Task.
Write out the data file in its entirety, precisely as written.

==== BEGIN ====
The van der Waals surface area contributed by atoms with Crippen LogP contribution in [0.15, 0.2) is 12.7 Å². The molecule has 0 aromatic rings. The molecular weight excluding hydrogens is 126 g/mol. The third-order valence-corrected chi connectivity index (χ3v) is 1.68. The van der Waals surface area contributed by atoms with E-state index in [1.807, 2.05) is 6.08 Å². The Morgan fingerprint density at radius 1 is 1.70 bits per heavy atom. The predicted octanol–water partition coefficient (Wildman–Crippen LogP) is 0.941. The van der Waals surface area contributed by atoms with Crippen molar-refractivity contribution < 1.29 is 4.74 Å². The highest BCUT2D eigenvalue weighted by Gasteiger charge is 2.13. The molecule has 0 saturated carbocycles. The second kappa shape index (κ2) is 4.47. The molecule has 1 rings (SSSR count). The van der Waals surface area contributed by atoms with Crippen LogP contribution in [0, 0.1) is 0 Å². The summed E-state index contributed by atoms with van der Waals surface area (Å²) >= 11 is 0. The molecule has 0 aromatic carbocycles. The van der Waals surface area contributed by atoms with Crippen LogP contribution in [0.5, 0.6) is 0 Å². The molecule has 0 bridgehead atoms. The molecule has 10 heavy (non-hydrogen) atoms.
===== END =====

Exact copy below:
The van der Waals surface area contributed by atoms with Crippen LogP contribution in [0.15, 0.2) is 12.7 Å². The molecule has 0 aromatic rings. The molecular weight excluding hydrogens is 126 g/mol. The third-order valence-corrected chi connectivity index (χ3v) is 1.68. The van der Waals surface area contributed by atoms with E-state index in [1.807, 2.05) is 6.08 Å². The Morgan fingerprint density at radius 1 is 1.70 bits per heavy atom. The predicted octanol–water partition coefficient (Wildman–Crippen LogP) is 0.941. The van der Waals surface area contributed by atoms with Crippen molar-refractivity contribution < 1.29 is 4.74 Å². The highest BCUT2D eigenvalue weighted by Gasteiger charge is 2.13. The molecule has 0 saturated carbocycles. The second kappa shape index (κ2) is 4.47. The molecule has 1 rings (SSSR count). The van der Waals surface area contributed by atoms with Crippen LogP contribution in [0, 0.1) is 0 Å². The summed E-state index contributed by atoms with van der Waals surface area (Å²) >= 11 is 0. The molecule has 0 aromatic carbocycles. The van der Waals surface area contributed by atoms with Crippen LogP contribution in [0.5, 0.6) is 0 Å². The molecule has 0 bridgehead atoms. The molecule has 10 heavy (non-hydrogen) atoms.